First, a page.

Did your school make the grade? The National Association of College & University Food Services (NACUFS) 2018 National Culinary Challenge will take place on July 11, in Providence, Rhode Island during the NACUFS national conference. The winners of each of NACUFS’ regional culinary competitions will square off for gold, silver and bronze medals before a live audience of college and university foodservice professionals, industry experts and ACF judges.
The junior culinary team at Johnson County Community College, Overland Park, Kansas, was named ACF Culinary Youth Team USA 2020. The youth team will represent ACF, the United States and all young chefs in the country on their journey to the 2020 Internationale Kochkunstausstellung, or “culinary Olympics,” in Stuttgart, Germany.
Team members are Elijah Luck, captain; Melissa Dodd; Torian Jenkins; Ellianna Pageler; Bailey Sargent and Madison Woods. Edward Adel, CEC, culinary instructor, is the team’s coach.
“Johnson County Community College and the culinary team here are very proud to get the chance to represent all the junior culinarians across the country,” Adel says. “We will work hard to represent the country as other teams have in the past.”
Thirteen Jamaican chefs tested for various levels of ACF certification March 29-31 at Montego Bay Convention Center, Rose Mount Cres, Montego Bay, Jamaica.
The students were the first to take the Jamaica-based exams. The project is part of a pilot program of the Jamaica Centre of Tourism Innovation, which hopes to help more locals get certifications to raise the country’s culinary profile on the international stage.
“I’m very happy with the progress we’ve made with this very important initiative. My Ministry is determined to provide more training opportunities to increase certification and innovation for the very talented people of Jamaica,” says Jamaica Tourism Minister Hon. Edmund Bartlett. “This is the essence of what is going to build out the professional pathway in tourism.”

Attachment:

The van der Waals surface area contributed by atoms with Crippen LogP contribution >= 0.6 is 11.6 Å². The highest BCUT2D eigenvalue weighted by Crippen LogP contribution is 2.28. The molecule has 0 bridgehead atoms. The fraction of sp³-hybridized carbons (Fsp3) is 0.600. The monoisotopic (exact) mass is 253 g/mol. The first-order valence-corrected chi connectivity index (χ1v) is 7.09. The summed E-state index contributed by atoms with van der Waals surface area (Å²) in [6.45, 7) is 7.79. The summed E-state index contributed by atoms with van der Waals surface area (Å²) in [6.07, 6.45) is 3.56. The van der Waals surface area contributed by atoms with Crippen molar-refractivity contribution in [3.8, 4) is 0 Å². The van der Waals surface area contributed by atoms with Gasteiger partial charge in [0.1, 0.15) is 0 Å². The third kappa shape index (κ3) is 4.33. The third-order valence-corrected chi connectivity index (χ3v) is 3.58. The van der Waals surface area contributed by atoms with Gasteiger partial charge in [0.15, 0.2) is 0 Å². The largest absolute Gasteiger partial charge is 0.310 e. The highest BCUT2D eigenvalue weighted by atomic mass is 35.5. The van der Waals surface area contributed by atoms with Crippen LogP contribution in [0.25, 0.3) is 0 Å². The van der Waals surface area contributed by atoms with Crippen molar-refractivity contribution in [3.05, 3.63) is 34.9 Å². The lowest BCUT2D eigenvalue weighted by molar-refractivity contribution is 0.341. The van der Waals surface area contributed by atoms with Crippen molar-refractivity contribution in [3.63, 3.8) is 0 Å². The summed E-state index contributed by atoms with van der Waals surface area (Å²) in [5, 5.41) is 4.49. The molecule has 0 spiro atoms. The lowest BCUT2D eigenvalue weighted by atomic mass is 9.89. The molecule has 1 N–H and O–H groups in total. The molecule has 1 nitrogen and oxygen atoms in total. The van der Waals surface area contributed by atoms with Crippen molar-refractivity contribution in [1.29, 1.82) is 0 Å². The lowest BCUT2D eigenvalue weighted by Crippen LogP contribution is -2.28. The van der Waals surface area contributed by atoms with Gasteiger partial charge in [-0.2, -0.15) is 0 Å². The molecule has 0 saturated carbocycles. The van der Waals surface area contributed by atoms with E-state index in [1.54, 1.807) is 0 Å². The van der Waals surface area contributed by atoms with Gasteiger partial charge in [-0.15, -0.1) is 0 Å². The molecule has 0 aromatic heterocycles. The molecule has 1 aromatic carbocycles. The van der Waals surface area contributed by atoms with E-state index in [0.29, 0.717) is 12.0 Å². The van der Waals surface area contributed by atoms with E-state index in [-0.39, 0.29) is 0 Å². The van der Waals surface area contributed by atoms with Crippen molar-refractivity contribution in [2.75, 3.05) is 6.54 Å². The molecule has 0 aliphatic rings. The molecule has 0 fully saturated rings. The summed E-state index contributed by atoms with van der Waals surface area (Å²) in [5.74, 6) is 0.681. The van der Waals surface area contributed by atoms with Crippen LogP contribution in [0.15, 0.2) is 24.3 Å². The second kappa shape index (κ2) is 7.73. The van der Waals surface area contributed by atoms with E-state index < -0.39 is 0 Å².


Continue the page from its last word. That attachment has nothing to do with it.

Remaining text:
Raise Your Cups
The ninth annual Chesapeake Culinary Cup was held at Anne Arundel Community College’s Hotel Culinary Arts and Tourism (HCAT) Institute on Sunday, April 29. The ACF-sanctioned competition is open to regional college culinary arts programs.
Chesapeake Culinary Cup Team Results:
1st Place: SUNY Delhi (NY)
2nd Place: Monroe College (NY)
3rd Place: HCAT Institute
Honorable Mention: Pennsylvania School of Culinary Arts
Honorable Mention: Howard Community College
Keep It Up
Staying current with the latest information, trends and techniques can help you advance in your career, not to mention maintain your ACF certification. To maintain that certification after you graduate, take 16 continuing education hours (CEHs) every year. Below are a few upcoming classes. The full list can be viewed on the certification website.
Cutting Edge Petit Gateaux with Amaury Cuichon, July 16-18, PreGel, Concord, NC; 24 CEHs
East Meets West with Chef Andres Lara, July 23-26, The French Pastry School, Chicago, IL; 28 CEHs
International Cake Exploration Societé 43rd annual Convention and Show, July 25-29, Cincinnati, OH; 25 CEHs